Does psychoanalysis have anything to say to critical psychology?

Authored by: Kareen Ror Malone , Emaline Friedman

Handbook of Critical Psychology

Print publication date:  April  2015
Online publication date:  April  2015

Print ISBN: 9781848722187
eBook ISBN: 9781315726526
Adobe ISBN: 9781317537182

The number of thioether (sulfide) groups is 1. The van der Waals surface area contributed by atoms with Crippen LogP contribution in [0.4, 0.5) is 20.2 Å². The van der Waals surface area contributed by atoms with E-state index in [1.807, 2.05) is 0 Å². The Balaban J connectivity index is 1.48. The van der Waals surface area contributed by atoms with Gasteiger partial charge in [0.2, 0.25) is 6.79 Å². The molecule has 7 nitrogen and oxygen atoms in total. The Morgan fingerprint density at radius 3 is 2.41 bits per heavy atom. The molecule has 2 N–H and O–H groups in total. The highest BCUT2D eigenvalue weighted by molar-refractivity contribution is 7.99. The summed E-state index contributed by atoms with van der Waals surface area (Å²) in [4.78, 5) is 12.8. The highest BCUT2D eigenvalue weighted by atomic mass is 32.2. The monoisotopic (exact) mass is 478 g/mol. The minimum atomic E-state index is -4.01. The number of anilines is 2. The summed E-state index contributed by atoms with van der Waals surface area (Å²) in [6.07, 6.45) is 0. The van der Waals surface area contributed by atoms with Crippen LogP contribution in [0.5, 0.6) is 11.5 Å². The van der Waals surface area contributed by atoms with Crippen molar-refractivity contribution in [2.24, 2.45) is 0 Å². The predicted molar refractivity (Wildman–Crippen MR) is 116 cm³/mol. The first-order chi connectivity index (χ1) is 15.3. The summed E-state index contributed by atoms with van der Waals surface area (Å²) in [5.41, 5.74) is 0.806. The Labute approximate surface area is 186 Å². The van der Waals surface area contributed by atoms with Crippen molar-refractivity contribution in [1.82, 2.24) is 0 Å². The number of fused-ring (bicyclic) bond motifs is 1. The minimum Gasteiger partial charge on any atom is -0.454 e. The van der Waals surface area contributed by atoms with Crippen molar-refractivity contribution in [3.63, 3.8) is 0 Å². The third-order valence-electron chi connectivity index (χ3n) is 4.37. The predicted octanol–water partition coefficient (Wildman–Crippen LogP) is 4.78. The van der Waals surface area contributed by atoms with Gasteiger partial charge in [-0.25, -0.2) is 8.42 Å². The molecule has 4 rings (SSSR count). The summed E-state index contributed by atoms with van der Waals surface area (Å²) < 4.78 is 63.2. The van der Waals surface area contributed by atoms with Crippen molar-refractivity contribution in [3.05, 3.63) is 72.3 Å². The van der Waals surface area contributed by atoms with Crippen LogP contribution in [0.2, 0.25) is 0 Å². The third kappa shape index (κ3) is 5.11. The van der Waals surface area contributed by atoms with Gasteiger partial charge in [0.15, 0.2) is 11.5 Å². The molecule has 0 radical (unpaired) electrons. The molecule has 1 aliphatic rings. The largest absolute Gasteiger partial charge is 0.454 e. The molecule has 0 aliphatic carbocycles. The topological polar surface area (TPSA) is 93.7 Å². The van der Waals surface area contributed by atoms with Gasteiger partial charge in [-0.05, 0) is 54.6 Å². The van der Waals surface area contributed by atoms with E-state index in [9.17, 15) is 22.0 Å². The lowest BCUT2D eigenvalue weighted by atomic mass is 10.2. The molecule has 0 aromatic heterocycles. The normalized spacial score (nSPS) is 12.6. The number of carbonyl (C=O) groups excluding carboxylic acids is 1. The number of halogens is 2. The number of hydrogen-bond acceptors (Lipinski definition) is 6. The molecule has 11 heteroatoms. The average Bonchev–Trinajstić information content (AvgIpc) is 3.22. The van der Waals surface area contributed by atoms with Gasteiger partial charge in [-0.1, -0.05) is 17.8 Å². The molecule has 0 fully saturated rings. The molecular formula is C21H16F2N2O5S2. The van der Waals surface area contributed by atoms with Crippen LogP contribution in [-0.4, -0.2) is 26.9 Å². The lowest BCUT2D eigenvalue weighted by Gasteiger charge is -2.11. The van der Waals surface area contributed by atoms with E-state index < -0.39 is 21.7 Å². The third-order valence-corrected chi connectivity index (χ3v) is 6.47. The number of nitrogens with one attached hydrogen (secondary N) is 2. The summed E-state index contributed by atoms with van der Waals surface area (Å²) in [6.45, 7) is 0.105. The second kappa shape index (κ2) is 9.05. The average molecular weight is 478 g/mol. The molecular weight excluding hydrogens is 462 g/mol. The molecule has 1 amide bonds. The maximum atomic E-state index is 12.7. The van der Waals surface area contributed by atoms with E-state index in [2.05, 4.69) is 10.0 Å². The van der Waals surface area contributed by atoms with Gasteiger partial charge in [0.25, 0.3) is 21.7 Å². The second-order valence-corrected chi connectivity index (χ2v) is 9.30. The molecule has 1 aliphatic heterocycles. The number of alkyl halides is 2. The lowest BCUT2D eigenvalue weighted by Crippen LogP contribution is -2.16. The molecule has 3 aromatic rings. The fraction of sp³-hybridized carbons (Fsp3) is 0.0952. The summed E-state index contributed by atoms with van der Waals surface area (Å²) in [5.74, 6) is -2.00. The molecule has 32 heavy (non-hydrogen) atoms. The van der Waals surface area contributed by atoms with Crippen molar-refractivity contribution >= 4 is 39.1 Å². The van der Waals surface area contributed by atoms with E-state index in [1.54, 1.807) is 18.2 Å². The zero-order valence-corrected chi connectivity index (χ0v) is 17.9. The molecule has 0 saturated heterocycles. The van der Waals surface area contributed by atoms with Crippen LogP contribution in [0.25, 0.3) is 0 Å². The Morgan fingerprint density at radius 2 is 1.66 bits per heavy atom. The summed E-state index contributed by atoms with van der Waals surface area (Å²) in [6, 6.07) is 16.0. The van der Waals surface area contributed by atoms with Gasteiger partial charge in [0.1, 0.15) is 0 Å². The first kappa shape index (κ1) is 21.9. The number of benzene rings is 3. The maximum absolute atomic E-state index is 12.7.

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For those with a critical psychological eye, one can make the case that psychoanalysis has been as radical in its challenge to the ‘psy-disciplines’ as current critical psychology (Canguilhem 1968/1995; De Vos 2011; Lacan 2006). Nevertheless, psychoanalysis has been complicit in psychology’s seductive execution (Lacan 2006). Psychoanalysis is worrisome when it draws upon its psychiatric and psychological companions in theoretical alliance – psychoanalysis as a mental health profession (e.g. Wagner 2005). Usually, in this case, psychoanalysis understands itself as based in ‘needs’ that exist in the nether lands between biology and culture; such needs have been thwarted in a child’s developmental trajectory, and psychoanalysis possesses particular tools to address such deficiencies (see Altman 2013). This is not to say that such psychoanalytic work does not offer significantly different angles on community transformation (e.g. Wagner 2013). Rather, an examination of psychoanalytic theory, inextricable from the question of praxis, calls upon one to consider the layers of criticality that can be mined from psychoanalysis; is it an applied knowledge or a different sort of knowledge and, in both cases, what is its status within the critical psychological field?

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